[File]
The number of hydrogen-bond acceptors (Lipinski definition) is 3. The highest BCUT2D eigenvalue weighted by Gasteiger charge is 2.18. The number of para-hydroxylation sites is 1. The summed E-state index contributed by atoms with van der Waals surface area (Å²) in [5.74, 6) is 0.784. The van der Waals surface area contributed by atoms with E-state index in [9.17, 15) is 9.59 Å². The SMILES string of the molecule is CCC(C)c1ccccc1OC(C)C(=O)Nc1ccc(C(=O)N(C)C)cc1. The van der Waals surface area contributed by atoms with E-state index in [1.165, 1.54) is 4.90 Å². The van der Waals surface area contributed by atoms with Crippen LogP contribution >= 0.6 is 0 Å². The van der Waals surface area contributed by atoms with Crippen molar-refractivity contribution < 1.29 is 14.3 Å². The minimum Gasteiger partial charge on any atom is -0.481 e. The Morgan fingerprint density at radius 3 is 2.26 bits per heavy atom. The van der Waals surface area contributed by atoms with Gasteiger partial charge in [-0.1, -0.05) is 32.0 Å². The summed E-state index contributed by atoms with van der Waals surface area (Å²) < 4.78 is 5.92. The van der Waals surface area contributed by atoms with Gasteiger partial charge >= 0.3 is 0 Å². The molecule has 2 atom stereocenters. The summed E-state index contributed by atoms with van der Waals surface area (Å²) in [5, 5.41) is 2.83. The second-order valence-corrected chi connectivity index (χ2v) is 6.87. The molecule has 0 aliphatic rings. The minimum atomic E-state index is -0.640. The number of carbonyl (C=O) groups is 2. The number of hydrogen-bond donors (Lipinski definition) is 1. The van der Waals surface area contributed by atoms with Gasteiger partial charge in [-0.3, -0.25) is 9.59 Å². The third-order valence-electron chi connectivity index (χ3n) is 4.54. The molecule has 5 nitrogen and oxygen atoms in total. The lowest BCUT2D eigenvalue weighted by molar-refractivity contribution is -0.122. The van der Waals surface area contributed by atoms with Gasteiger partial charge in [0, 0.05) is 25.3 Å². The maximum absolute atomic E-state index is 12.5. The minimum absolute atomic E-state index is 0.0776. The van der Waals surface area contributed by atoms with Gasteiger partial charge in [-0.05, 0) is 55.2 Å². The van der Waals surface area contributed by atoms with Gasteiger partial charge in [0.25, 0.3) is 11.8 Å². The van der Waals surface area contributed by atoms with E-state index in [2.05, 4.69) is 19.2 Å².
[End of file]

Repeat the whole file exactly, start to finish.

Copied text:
The number of hydrogen-bond acceptors (Lipinski definition) is 3. The highest BCUT2D eigenvalue weighted by Gasteiger charge is 2.18. The number of para-hydroxylation sites is 1. The summed E-state index contributed by atoms with van der Waals surface area (Å²) in [5.74, 6) is 0.784. The van der Waals surface area contributed by atoms with E-state index in [9.17, 15) is 9.59 Å². The SMILES string of the molecule is CCC(C)c1ccccc1OC(C)C(=O)Nc1ccc(C(=O)N(C)C)cc1. The van der Waals surface area contributed by atoms with E-state index in [1.165, 1.54) is 4.90 Å². The van der Waals surface area contributed by atoms with Crippen LogP contribution >= 0.6 is 0 Å². The van der Waals surface area contributed by atoms with Crippen molar-refractivity contribution < 1.29 is 14.3 Å². The minimum Gasteiger partial charge on any atom is -0.481 e. The Morgan fingerprint density at radius 3 is 2.26 bits per heavy atom. The van der Waals surface area contributed by atoms with Gasteiger partial charge in [-0.1, -0.05) is 32.0 Å². The summed E-state index contributed by atoms with van der Waals surface area (Å²) < 4.78 is 5.92. The van der Waals surface area contributed by atoms with Gasteiger partial charge >= 0.3 is 0 Å². The molecule has 2 atom stereocenters. The summed E-state index contributed by atoms with van der Waals surface area (Å²) in [5, 5.41) is 2.83. The second-order valence-corrected chi connectivity index (χ2v) is 6.87. The molecule has 0 aliphatic rings. The minimum atomic E-state index is -0.640. The number of carbonyl (C=O) groups is 2. The number of hydrogen-bond donors (Lipinski definition) is 1. The van der Waals surface area contributed by atoms with Gasteiger partial charge in [-0.3, -0.25) is 9.59 Å². The third-order valence-electron chi connectivity index (χ3n) is 4.54. The molecule has 5 nitrogen and oxygen atoms in total. The lowest BCUT2D eigenvalue weighted by molar-refractivity contribution is -0.122. The van der Waals surface area contributed by atoms with Gasteiger partial charge in [0, 0.05) is 25.3 Å². The maximum absolute atomic E-state index is 12.5. The minimum absolute atomic E-state index is 0.0776. The van der Waals surface area contributed by atoms with Gasteiger partial charge in [-0.05, 0) is 55.2 Å². The van der Waals surface area contributed by atoms with Gasteiger partial charge in [0.25, 0.3) is 11.8 Å². The van der Waals surface area contributed by atoms with E-state index in [2.05, 4.69) is 19.2 Å².